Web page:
There are six Causes of Action listed in the complaint including: Negligence, Negligent Supervision, Negligent Hiring, Negligent Failure to Warn, Train or Educate, Sexual Battery, and Sexual Harassment. The complaint alleges that Defendants Congregation, Watchtower, CCJW, and the JW Governing Body, all acted with willful and conscious disregard of the rights and safety of others by ignoring warnings and complaints that Humberto had committed acts of sexual abuse upon minors and allowing him continued access to unsuspecting minors.

Allegedly, as a result of the conduct by the Defendants, the complaint claims that Ramirez suffered psychological harm, was prevented from performing daily activities and obtaining the full enjoyment of life resulting in a sustained loss of earnings and earning capacity. The complaint alleges that he has incurred and will continue to incur expenses for medical and psychological treatment, therapy, and counseling and asks for a jury trial on the lawsuit.

Kevin Ramirez is represented by Irwin Zalkin and Devin Storey of The Zalkin Firm and Neil Smith and Ross Leonoudakis of Nix Patterson, LLP.

Background about Jehovah’s Witnesses

While public attention has focused on clergy abuse within the Catholic Church, a serious problem of child sexual abuse within the Jehovah’s Witnesses has emerged over the last decade. The Watchtower (a corporate entity operated by the JWs) has been under investigation internationally, with a Government Royal Commission in Australia issuing a scathing report about child sexual abuse within the JW Organization there. It alleges at least 1,800 sexually abused children and 1,000 perpetrators among approximately 68,247 members and 786 congregations.

The Zalkin Law Firm has filed 26 lawsuits around the country on behalf of childhood sexual abuse survivors against the JW Organization, including two last week in New York. Through these cases, the firm has exposed a database maintained by the Service Department of the JWs containing reports and other information about known child molesters within the JW Organization that dates back decades.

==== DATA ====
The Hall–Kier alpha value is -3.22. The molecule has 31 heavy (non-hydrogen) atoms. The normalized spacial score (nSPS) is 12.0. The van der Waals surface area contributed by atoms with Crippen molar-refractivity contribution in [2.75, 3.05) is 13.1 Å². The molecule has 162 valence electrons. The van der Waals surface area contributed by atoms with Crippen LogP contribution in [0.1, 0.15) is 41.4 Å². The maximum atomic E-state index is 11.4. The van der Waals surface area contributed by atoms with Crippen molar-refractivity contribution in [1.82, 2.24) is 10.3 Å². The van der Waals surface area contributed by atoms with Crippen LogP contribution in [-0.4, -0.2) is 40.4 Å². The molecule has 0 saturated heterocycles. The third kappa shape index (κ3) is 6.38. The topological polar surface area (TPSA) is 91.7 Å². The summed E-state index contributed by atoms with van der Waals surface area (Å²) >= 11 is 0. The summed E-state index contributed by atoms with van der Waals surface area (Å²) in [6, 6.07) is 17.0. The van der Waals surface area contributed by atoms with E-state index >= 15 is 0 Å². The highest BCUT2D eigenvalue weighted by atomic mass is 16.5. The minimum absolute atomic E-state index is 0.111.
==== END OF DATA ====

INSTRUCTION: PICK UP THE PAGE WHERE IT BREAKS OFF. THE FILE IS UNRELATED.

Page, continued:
The JWs have defied numerous court orders compelling them to produce this database of information in several of the lawsuits. At least three courts of appeal and the Supreme Court of California (the highest Court) have affirmed the orders of the trial courts for these molestation files to be produced in a usable form with minimal redactions. To this day the JWs have defied these orders.

One court of appeal has stated in its published opinion:

“Watchtower has abused the discovery process. It has zealously advocated its position and lost multiple times. Yet, it cavalierly refuses to acknowledge the consequences of these losses and the validity of the court’s orders . . . the superior court has shown great patience and flexibility in dealing with a recalcitrant litigant who refuses to follow valid orders and merely reiterates losing arguments.” Padron v. Watchtower Bible and Tract Society of New York, Inc. (2017) 16 Cal.App.5th 1246, at 1271–1272.